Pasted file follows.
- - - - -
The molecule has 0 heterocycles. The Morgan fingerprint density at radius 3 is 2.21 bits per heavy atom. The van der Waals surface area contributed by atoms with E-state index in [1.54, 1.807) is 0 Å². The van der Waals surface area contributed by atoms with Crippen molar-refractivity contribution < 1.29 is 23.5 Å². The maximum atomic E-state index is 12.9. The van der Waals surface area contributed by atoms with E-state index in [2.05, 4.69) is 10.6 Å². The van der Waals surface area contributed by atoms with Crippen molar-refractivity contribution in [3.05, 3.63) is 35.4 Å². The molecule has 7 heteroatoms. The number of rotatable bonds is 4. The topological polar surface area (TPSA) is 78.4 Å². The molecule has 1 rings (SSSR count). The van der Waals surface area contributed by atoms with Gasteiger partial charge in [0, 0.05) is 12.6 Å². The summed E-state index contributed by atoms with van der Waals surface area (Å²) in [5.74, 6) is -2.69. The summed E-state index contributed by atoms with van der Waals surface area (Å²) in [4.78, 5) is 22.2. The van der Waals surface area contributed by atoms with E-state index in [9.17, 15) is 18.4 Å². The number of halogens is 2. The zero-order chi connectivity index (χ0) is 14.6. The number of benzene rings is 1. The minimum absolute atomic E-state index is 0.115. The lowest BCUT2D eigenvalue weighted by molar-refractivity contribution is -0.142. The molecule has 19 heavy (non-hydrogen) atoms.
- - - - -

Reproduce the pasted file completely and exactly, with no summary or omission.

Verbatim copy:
The molecule has 0 heterocycles. The Morgan fingerprint density at radius 3 is 2.21 bits per heavy atom. The van der Waals surface area contributed by atoms with E-state index in [1.54, 1.807) is 0 Å². The van der Waals surface area contributed by atoms with Crippen molar-refractivity contribution < 1.29 is 23.5 Å². The maximum atomic E-state index is 12.9. The van der Waals surface area contributed by atoms with E-state index in [2.05, 4.69) is 10.6 Å². The van der Waals surface area contributed by atoms with Crippen molar-refractivity contribution in [3.05, 3.63) is 35.4 Å². The molecule has 7 heteroatoms. The number of rotatable bonds is 4. The topological polar surface area (TPSA) is 78.4 Å². The molecule has 1 rings (SSSR count). The van der Waals surface area contributed by atoms with Gasteiger partial charge in [0, 0.05) is 12.6 Å². The summed E-state index contributed by atoms with van der Waals surface area (Å²) in [5.74, 6) is -2.69. The summed E-state index contributed by atoms with van der Waals surface area (Å²) in [4.78, 5) is 22.2. The van der Waals surface area contributed by atoms with E-state index in [9.17, 15) is 18.4 Å². The number of halogens is 2. The zero-order chi connectivity index (χ0) is 14.6. The number of benzene rings is 1. The minimum absolute atomic E-state index is 0.115. The lowest BCUT2D eigenvalue weighted by molar-refractivity contribution is -0.142. The molecule has 19 heavy (non-hydrogen) atoms.